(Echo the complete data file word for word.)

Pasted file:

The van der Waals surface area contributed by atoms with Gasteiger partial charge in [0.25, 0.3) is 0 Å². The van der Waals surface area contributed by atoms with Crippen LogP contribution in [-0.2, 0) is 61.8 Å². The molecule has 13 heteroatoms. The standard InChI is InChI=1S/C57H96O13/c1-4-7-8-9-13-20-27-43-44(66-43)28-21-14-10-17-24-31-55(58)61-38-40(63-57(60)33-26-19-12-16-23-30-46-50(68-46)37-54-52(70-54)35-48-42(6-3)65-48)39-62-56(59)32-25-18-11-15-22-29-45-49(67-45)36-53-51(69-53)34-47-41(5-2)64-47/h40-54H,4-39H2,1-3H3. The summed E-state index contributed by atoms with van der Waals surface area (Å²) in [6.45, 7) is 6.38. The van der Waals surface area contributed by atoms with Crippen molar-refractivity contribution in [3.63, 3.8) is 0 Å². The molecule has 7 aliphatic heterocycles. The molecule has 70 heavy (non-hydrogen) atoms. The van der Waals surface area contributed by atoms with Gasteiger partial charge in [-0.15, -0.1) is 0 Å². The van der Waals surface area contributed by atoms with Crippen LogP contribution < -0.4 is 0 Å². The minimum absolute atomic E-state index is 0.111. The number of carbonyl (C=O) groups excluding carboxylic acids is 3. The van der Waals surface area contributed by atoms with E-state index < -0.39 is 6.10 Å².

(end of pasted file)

The van der Waals surface area contributed by atoms with Gasteiger partial charge in [0.25, 0.3) is 0 Å². The van der Waals surface area contributed by atoms with Crippen LogP contribution in [-0.2, 0) is 61.8 Å². The molecule has 13 heteroatoms. The standard InChI is InChI=1S/C57H96O13/c1-4-7-8-9-13-20-27-43-44(66-43)28-21-14-10-17-24-31-55(58)61-38-40(63-57(60)33-26-19-12-16-23-30-46-50(68-46)37-54-52(70-54)35-48-42(6-3)65-48)39-62-56(59)32-25-18-11-15-22-29-45-49(67-45)36-53-51(69-53)34-47-41(5-2)64-47/h40-54H,4-39H2,1-3H3. The summed E-state index contributed by atoms with van der Waals surface area (Å²) in [6.45, 7) is 6.38. The van der Waals surface area contributed by atoms with Crippen molar-refractivity contribution in [3.63, 3.8) is 0 Å². The molecule has 7 aliphatic heterocycles. The molecule has 70 heavy (non-hydrogen) atoms. The van der Waals surface area contributed by atoms with Gasteiger partial charge in [-0.15, -0.1) is 0 Å². The van der Waals surface area contributed by atoms with Crippen LogP contribution < -0.4 is 0 Å². The minimum absolute atomic E-state index is 0.111. The number of carbonyl (C=O) groups excluding carboxylic acids is 3. The van der Waals surface area contributed by atoms with E-state index < -0.39 is 6.10 Å².